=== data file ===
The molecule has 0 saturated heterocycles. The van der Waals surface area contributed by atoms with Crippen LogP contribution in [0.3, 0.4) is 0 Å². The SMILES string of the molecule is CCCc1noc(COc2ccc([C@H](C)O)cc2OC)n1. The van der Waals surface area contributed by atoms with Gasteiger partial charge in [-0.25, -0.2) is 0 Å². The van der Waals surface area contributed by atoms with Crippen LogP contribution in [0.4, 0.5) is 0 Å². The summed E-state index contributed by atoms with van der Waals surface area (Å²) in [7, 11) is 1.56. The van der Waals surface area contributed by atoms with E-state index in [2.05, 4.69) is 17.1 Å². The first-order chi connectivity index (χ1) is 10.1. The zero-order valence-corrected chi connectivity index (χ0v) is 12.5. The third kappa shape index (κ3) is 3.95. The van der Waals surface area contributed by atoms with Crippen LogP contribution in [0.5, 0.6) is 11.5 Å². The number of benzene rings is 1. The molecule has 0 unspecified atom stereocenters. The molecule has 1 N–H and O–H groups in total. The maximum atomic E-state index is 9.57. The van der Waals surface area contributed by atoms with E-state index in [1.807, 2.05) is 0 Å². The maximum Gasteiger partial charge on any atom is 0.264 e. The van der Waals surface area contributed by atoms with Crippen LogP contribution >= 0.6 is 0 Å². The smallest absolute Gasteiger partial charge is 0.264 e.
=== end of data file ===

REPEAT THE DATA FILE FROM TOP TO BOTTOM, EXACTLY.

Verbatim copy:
The molecule has 0 saturated heterocycles. The van der Waals surface area contributed by atoms with Crippen LogP contribution in [0.3, 0.4) is 0 Å². The SMILES string of the molecule is CCCc1noc(COc2ccc([C@H](C)O)cc2OC)n1. The van der Waals surface area contributed by atoms with Gasteiger partial charge in [-0.25, -0.2) is 0 Å². The van der Waals surface area contributed by atoms with Crippen LogP contribution in [0.4, 0.5) is 0 Å². The summed E-state index contributed by atoms with van der Waals surface area (Å²) in [7, 11) is 1.56. The van der Waals surface area contributed by atoms with E-state index in [2.05, 4.69) is 17.1 Å². The first-order chi connectivity index (χ1) is 10.1. The zero-order valence-corrected chi connectivity index (χ0v) is 12.5. The third kappa shape index (κ3) is 3.95. The van der Waals surface area contributed by atoms with Crippen LogP contribution in [0.5, 0.6) is 11.5 Å². The number of benzene rings is 1. The molecule has 0 unspecified atom stereocenters. The molecule has 1 N–H and O–H groups in total. The maximum atomic E-state index is 9.57. The van der Waals surface area contributed by atoms with E-state index in [1.807, 2.05) is 0 Å². The maximum Gasteiger partial charge on any atom is 0.264 e. The van der Waals surface area contributed by atoms with Crippen LogP contribution >= 0.6 is 0 Å². The smallest absolute Gasteiger partial charge is 0.264 e.